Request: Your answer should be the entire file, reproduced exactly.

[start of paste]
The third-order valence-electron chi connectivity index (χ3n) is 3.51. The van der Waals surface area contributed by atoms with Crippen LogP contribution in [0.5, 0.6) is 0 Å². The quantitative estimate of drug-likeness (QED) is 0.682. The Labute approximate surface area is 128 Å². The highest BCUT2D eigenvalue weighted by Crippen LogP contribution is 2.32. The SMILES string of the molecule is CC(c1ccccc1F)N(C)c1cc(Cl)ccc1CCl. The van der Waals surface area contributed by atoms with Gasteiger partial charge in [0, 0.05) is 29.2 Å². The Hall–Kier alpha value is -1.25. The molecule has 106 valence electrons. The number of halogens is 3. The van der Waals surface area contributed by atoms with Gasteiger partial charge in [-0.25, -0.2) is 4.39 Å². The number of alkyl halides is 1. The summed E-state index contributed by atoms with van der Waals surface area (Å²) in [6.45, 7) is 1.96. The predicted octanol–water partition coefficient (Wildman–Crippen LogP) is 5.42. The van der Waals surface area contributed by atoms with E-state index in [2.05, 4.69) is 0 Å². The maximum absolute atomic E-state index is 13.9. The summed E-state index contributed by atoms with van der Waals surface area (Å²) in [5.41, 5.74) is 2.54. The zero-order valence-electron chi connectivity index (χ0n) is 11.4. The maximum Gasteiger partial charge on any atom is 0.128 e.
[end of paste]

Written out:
The third-order valence-electron chi connectivity index (χ3n) is 3.51. The van der Waals surface area contributed by atoms with Crippen LogP contribution in [0.5, 0.6) is 0 Å². The quantitative estimate of drug-likeness (QED) is 0.682. The Labute approximate surface area is 128 Å². The highest BCUT2D eigenvalue weighted by Crippen LogP contribution is 2.32. The SMILES string of the molecule is CC(c1ccccc1F)N(C)c1cc(Cl)ccc1CCl. The van der Waals surface area contributed by atoms with Gasteiger partial charge in [0, 0.05) is 29.2 Å². The Hall–Kier alpha value is -1.25. The molecule has 106 valence electrons. The number of halogens is 3. The van der Waals surface area contributed by atoms with Gasteiger partial charge in [-0.25, -0.2) is 4.39 Å². The number of alkyl halides is 1. The summed E-state index contributed by atoms with van der Waals surface area (Å²) in [6.45, 7) is 1.96. The predicted octanol–water partition coefficient (Wildman–Crippen LogP) is 5.42. The van der Waals surface area contributed by atoms with E-state index in [2.05, 4.69) is 0 Å². The maximum absolute atomic E-state index is 13.9. The summed E-state index contributed by atoms with van der Waals surface area (Å²) in [5.41, 5.74) is 2.54. The zero-order valence-electron chi connectivity index (χ0n) is 11.4. The maximum Gasteiger partial charge on any atom is 0.128 e.